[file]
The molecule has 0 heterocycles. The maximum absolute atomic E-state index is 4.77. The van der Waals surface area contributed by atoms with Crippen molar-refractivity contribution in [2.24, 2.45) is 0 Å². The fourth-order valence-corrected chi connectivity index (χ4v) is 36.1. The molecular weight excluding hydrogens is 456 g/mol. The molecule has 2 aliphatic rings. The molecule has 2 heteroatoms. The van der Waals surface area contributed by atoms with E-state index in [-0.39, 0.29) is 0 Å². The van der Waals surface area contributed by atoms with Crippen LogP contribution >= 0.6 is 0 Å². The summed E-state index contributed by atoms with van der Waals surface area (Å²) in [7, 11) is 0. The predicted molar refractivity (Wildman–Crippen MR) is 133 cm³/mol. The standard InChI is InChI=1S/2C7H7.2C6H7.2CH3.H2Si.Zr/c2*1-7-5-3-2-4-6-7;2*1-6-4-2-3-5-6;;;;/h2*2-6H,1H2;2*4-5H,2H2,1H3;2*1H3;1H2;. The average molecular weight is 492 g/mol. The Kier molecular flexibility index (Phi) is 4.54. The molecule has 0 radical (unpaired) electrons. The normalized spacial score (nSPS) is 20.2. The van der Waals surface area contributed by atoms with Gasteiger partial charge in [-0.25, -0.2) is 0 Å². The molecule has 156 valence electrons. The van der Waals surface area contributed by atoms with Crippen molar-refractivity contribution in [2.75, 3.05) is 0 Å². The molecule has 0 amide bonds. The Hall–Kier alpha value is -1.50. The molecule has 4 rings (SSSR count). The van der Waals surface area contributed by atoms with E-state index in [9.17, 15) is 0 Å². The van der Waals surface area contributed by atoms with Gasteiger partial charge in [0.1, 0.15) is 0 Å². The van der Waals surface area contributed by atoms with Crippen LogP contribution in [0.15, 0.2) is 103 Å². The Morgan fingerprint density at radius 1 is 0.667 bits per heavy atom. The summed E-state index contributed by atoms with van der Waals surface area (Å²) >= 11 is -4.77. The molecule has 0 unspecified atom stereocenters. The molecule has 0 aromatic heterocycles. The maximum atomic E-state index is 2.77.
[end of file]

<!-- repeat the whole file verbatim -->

The molecule has 0 heterocycles. The maximum absolute atomic E-state index is 4.77. The van der Waals surface area contributed by atoms with Crippen molar-refractivity contribution in [2.24, 2.45) is 0 Å². The fourth-order valence-corrected chi connectivity index (χ4v) is 36.1. The molecular weight excluding hydrogens is 456 g/mol. The molecule has 2 aliphatic rings. The molecule has 2 heteroatoms. The van der Waals surface area contributed by atoms with E-state index in [-0.39, 0.29) is 0 Å². The van der Waals surface area contributed by atoms with Crippen LogP contribution >= 0.6 is 0 Å². The summed E-state index contributed by atoms with van der Waals surface area (Å²) in [7, 11) is 0. The predicted molar refractivity (Wildman–Crippen MR) is 133 cm³/mol. The standard InChI is InChI=1S/2C7H7.2C6H7.2CH3.H2Si.Zr/c2*1-7-5-3-2-4-6-7;2*1-6-4-2-3-5-6;;;;/h2*2-6H,1H2;2*4-5H,2H2,1H3;2*1H3;1H2;. The average molecular weight is 492 g/mol. The Kier molecular flexibility index (Phi) is 4.54. The molecule has 0 radical (unpaired) electrons. The normalized spacial score (nSPS) is 20.2. The van der Waals surface area contributed by atoms with Gasteiger partial charge in [-0.25, -0.2) is 0 Å². The molecule has 156 valence electrons. The van der Waals surface area contributed by atoms with Crippen molar-refractivity contribution in [2.75, 3.05) is 0 Å². The molecule has 0 amide bonds. The Hall–Kier alpha value is -1.50. The molecule has 4 rings (SSSR count). The van der Waals surface area contributed by atoms with E-state index in [9.17, 15) is 0 Å². The van der Waals surface area contributed by atoms with Gasteiger partial charge in [0.1, 0.15) is 0 Å². The van der Waals surface area contributed by atoms with Crippen LogP contribution in [0.15, 0.2) is 103 Å². The Morgan fingerprint density at radius 1 is 0.667 bits per heavy atom. The summed E-state index contributed by atoms with van der Waals surface area (Å²) >= 11 is -4.77. The molecule has 0 unspecified atom stereocenters. The molecule has 0 aromatic heterocycles. The maximum atomic E-state index is 2.77.